MADRID — In Spain, the world’s biggest olive oil producer, supermarkets are locking up bottles of the staple cooking oil as prices rise and theft increases.
One-liter bottles of extra-virgin olive oil sell for as much as 14.5 euros (P879.19) in some supermarkets, pushing olive oil into the category of products that retailers have safety labels for, alongside spirits, cosmetics and home appliances.
“We are seeing a huge increase in shoplifting,” said Ruben Navarro, CEO of supermarket chain Tu Super, which operates 30 stores in the Spanish region of Andalusia. “Olive oil has become an ideal product to steal.”
Olive oil prices, now officially at 8 euros (P485.05) per liter, have risen 150 percent over the past two years in Spain as a devastating drought in the south hampered the olive harvest. Organized crime gangs are stealing the oil to resell, Navarro said.
Since September, Tu Super has chained large 5-liter bottles of olive oil and padlocked them to shelves to prevent theft.
“It’s a crazy, extreme measure, but it worked,” Navarro said.
Tu Super is not the only one reinforcing security: in some Carrefour and Auchan supermarkets in Madrid, one-liter bottles are equipped with security labels that must be removed by employees.
STC, a Spanish company that provides anti-theft solutions to retailers, has seen a 12-fold increase in orders from supermarkets this summer for devices to protect olive oil bottles, managing partner Salvador Canones told Reuters.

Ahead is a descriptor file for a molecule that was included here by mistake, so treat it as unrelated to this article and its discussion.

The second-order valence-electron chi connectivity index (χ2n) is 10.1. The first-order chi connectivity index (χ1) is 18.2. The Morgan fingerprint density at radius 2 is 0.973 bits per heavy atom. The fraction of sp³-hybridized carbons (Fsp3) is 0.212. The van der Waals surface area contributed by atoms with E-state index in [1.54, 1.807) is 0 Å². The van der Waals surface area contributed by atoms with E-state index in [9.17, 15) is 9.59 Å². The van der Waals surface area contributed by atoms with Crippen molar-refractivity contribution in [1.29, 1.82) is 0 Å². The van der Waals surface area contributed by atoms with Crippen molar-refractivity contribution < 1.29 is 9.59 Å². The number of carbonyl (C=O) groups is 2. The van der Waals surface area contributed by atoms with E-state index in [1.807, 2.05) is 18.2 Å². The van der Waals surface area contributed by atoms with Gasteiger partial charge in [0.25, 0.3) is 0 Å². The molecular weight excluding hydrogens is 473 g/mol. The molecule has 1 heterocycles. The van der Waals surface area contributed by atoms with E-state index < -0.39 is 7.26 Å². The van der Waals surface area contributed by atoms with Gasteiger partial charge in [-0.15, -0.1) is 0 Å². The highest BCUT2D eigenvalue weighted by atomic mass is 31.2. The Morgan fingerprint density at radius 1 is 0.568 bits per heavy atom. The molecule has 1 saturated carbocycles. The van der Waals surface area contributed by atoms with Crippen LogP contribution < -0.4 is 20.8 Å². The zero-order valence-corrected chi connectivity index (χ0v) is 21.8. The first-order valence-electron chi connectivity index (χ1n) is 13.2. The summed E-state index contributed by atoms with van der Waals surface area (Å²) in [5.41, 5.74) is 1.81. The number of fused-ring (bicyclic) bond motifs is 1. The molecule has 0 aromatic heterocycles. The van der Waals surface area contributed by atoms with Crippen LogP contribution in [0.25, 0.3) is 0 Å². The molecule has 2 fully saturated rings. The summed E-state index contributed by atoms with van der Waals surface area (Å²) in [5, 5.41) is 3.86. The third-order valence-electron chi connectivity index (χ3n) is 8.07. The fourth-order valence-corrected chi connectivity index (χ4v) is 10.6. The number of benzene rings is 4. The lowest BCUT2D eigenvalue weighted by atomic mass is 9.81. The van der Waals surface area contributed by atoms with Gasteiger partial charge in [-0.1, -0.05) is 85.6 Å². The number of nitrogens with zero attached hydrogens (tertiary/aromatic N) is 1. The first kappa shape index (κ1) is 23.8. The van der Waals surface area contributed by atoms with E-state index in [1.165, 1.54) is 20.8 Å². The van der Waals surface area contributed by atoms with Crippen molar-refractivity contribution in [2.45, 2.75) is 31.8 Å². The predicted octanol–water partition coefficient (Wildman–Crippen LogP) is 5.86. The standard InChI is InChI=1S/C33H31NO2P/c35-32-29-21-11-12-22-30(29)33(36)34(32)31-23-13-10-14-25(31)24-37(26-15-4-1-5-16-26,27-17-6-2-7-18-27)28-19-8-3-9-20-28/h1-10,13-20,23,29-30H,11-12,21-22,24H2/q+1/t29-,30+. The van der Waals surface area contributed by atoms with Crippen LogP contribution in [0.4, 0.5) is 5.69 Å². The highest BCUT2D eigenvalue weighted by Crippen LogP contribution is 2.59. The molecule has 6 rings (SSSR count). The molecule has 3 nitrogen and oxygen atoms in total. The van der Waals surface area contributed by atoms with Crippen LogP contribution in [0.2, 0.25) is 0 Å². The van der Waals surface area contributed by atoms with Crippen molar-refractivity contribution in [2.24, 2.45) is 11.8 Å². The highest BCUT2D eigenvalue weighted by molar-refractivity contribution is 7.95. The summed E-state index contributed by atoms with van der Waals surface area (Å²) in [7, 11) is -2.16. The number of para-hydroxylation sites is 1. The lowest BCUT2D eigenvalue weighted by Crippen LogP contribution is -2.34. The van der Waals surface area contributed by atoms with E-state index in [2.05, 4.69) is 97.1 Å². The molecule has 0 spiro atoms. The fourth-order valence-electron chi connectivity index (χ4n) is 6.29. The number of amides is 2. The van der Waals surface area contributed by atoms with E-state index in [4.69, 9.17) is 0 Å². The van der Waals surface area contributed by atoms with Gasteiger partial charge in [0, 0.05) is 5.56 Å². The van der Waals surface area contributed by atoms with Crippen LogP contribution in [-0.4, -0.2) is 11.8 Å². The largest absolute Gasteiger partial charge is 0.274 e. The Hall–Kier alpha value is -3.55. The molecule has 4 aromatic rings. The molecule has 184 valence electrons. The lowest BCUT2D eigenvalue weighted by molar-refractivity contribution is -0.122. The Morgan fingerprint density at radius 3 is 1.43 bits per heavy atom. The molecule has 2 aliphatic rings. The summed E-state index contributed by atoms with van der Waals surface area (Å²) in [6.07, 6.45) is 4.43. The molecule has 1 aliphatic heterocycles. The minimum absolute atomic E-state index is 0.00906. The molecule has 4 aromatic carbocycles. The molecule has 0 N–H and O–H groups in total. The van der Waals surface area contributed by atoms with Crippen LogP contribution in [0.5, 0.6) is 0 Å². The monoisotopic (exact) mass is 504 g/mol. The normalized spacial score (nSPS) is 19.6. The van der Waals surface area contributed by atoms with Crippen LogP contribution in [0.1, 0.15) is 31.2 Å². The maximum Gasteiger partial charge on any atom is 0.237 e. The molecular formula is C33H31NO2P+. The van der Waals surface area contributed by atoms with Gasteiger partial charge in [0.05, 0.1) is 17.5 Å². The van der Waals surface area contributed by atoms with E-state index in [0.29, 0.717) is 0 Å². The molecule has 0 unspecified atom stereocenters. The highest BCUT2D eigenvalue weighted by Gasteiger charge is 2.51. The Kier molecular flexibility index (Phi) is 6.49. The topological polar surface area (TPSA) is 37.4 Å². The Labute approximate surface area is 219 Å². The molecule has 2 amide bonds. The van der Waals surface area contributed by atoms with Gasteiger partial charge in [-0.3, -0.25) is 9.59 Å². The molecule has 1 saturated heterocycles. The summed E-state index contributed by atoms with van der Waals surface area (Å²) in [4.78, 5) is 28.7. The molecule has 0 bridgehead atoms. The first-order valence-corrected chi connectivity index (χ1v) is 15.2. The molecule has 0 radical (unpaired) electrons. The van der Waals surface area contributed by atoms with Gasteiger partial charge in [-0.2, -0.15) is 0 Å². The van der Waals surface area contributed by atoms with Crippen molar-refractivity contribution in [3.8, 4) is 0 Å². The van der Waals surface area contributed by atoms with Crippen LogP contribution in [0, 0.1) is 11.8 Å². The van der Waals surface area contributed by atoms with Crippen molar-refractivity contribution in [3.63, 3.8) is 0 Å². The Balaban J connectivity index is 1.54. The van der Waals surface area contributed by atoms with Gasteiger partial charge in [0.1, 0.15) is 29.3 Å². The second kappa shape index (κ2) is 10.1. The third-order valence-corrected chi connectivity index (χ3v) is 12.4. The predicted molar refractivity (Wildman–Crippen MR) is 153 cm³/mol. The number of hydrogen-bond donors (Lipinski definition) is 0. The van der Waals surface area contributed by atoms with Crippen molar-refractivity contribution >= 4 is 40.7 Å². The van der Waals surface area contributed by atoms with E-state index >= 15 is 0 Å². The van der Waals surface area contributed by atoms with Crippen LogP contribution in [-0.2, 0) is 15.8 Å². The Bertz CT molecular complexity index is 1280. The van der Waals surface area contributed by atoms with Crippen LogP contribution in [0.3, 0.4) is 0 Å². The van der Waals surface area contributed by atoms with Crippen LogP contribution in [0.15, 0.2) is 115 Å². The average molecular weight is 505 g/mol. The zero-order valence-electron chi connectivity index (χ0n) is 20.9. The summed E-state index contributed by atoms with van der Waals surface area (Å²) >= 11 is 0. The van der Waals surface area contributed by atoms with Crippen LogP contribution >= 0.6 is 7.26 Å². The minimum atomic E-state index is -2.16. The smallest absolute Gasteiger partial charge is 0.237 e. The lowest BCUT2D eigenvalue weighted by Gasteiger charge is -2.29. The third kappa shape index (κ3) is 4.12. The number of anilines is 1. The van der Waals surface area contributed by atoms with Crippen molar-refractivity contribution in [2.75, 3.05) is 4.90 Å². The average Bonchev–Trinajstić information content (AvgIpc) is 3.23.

Spanish police also discovered theft of olive oil from mills and in October arrested two people as part of an investigation into the theft of 56 tons of extra-virgin olive oil.
Families in Spain typically buy olive oil in bulk for cooking. Among the world’s largest consumers of olive oil, they have already reduced significantly: extra-virgin olive oil sales volumes fell 17 percent in the 12 months to September, according to NielsenIQ.
While thefts of olives and olive oil have especially increased, measures taken by supermarkets also reflect a broader increase in shoplifting. Leading Spanish business organization CEOE said there was a 30 percent increase in repeat robberies targeting retailers in 2022, and a further 12 percent so far in 2023.
In Spain, thefts of goods worth less than 400 euros are not punished, unless they are repeated.
Navarro said thieves were taking advantage of fewer employees in stores and that thieves’ often abusive behavior toward workers was exacerbating labor shortages.
“Our own workers live in fear after the robberies… some of them even end up quitting their jobs,” he said. —REUTERS